Laser Surgery Overview
Laser surgery is a type of surgery that uses special light beams instead of instruments for surgical procedures. LASER stands for "Light Amplification by the Stimulated Emission of Radiation." Lasers were first developed in 1960. Newer laser modifications continue to have a large impact on medical and surgical practices. A large part of their impact has been seen in the treatment of various skin lesion and diseases.
The functioning of a laser goes back to Albert Einstein's quantum theory of radiation and includes other theories that help explain local tissue damage. As the light beam hits the skin, the skin may either reflect the light away, scatter the light, absorb the light, or let the light pass right through the different layers of the skin. Each layer of the skin uses the light differently.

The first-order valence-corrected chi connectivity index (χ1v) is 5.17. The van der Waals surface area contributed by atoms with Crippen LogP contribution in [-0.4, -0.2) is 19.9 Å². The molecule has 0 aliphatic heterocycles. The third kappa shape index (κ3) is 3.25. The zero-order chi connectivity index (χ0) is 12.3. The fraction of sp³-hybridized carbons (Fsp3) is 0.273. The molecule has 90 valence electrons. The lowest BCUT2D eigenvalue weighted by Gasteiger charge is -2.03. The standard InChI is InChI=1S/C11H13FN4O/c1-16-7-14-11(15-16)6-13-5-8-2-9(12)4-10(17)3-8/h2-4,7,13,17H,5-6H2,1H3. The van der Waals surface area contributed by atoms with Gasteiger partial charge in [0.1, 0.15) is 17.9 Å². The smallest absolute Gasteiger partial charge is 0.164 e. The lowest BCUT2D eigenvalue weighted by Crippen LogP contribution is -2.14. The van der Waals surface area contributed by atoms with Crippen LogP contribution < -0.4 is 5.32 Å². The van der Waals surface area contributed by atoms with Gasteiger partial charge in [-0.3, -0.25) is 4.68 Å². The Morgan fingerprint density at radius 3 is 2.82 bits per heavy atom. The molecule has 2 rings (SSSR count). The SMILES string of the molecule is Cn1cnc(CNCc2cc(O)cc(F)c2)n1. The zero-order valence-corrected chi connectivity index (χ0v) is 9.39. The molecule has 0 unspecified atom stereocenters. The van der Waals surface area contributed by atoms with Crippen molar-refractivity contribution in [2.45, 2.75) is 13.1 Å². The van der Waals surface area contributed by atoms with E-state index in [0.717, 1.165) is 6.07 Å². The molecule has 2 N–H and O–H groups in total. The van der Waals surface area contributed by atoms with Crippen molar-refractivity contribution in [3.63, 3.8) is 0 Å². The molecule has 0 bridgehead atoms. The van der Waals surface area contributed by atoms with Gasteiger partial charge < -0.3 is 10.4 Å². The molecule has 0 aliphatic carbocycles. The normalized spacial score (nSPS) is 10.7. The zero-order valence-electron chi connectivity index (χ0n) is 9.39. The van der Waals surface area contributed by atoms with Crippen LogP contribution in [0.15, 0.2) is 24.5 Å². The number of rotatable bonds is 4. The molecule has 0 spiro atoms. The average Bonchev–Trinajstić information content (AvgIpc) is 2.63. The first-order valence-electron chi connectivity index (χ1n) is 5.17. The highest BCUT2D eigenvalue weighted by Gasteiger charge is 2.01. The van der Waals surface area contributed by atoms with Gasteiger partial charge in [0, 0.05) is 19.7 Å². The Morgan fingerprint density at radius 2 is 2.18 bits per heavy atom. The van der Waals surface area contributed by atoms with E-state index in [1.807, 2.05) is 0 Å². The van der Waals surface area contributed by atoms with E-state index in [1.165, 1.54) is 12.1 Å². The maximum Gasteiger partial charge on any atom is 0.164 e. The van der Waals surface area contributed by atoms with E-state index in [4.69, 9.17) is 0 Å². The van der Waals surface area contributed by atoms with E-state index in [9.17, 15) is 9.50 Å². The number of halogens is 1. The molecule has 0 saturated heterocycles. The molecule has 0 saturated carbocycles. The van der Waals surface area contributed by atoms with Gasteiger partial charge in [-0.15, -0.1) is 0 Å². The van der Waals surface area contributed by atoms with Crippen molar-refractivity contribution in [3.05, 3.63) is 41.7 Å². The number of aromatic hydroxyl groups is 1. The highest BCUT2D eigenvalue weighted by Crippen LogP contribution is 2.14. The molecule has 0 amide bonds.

Certain parts of the skin, called chromophones, absorb the light. When these chromophones absorb the light, physical, mechanical, chemical, or temperature changes may occur in the tissue.
There are many different types of lasers, including the carbon dioxide laser, the YAG (neodymium, or yttrium aluminum garnet) laser, and the argon laser. Each one works in a different manner and may be used for different treatment options. Laser light can be delivered either continuously or intermittently.
There are many indications for the use of lasers in surgery. The following are some of the more common indications:
- to remove tumors
- to help prevent blood loss by sealing small blood vessels
- to seal lymph vessels to help decrease swelling and decrease the spread of tumor cells
- to treat some skin conditions, including to remove or improve warts, moles, tattoos, birthmarks, scars, and wrinkles
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